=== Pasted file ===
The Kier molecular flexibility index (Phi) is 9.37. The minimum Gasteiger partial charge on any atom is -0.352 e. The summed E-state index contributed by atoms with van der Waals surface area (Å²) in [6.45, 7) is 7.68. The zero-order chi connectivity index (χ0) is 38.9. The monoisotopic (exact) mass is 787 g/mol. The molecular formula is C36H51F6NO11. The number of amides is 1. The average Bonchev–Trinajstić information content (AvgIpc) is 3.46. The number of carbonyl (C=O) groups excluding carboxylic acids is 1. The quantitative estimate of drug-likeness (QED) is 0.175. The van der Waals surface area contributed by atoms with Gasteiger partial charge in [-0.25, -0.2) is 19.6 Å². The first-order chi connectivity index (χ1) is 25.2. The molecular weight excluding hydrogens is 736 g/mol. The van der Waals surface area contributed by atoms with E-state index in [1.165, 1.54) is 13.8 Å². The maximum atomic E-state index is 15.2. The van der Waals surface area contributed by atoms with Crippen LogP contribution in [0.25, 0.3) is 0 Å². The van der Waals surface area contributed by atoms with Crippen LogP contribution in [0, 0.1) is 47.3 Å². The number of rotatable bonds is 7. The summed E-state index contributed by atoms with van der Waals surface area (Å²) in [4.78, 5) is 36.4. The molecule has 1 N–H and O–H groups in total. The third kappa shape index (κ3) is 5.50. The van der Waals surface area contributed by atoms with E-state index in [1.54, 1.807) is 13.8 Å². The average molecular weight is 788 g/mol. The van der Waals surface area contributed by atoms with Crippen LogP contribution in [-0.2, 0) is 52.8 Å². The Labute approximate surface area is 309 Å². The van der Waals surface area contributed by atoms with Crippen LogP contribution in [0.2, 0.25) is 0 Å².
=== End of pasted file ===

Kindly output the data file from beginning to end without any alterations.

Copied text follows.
The Kier molecular flexibility index (Phi) is 9.37. The minimum Gasteiger partial charge on any atom is -0.352 e. The summed E-state index contributed by atoms with van der Waals surface area (Å²) in [6.45, 7) is 7.68. The zero-order chi connectivity index (χ0) is 38.9. The monoisotopic (exact) mass is 787 g/mol. The molecular formula is C36H51F6NO11. The number of amides is 1. The average Bonchev–Trinajstić information content (AvgIpc) is 3.46. The number of carbonyl (C=O) groups excluding carboxylic acids is 1. The quantitative estimate of drug-likeness (QED) is 0.175. The van der Waals surface area contributed by atoms with Gasteiger partial charge in [-0.25, -0.2) is 19.6 Å². The first-order chi connectivity index (χ1) is 25.2. The molecular weight excluding hydrogens is 736 g/mol. The van der Waals surface area contributed by atoms with E-state index in [1.165, 1.54) is 13.8 Å². The maximum atomic E-state index is 15.2. The van der Waals surface area contributed by atoms with Crippen LogP contribution in [0.25, 0.3) is 0 Å². The van der Waals surface area contributed by atoms with Crippen LogP contribution in [0, 0.1) is 47.3 Å². The number of rotatable bonds is 7. The summed E-state index contributed by atoms with van der Waals surface area (Å²) in [4.78, 5) is 36.4. The molecule has 1 N–H and O–H groups in total. The third kappa shape index (κ3) is 5.50. The van der Waals surface area contributed by atoms with E-state index in [1.54, 1.807) is 13.8 Å². The average molecular weight is 788 g/mol. The van der Waals surface area contributed by atoms with Crippen LogP contribution in [-0.2, 0) is 52.8 Å². The Labute approximate surface area is 309 Å². The van der Waals surface area contributed by atoms with Crippen LogP contribution in [0.2, 0.25) is 0 Å².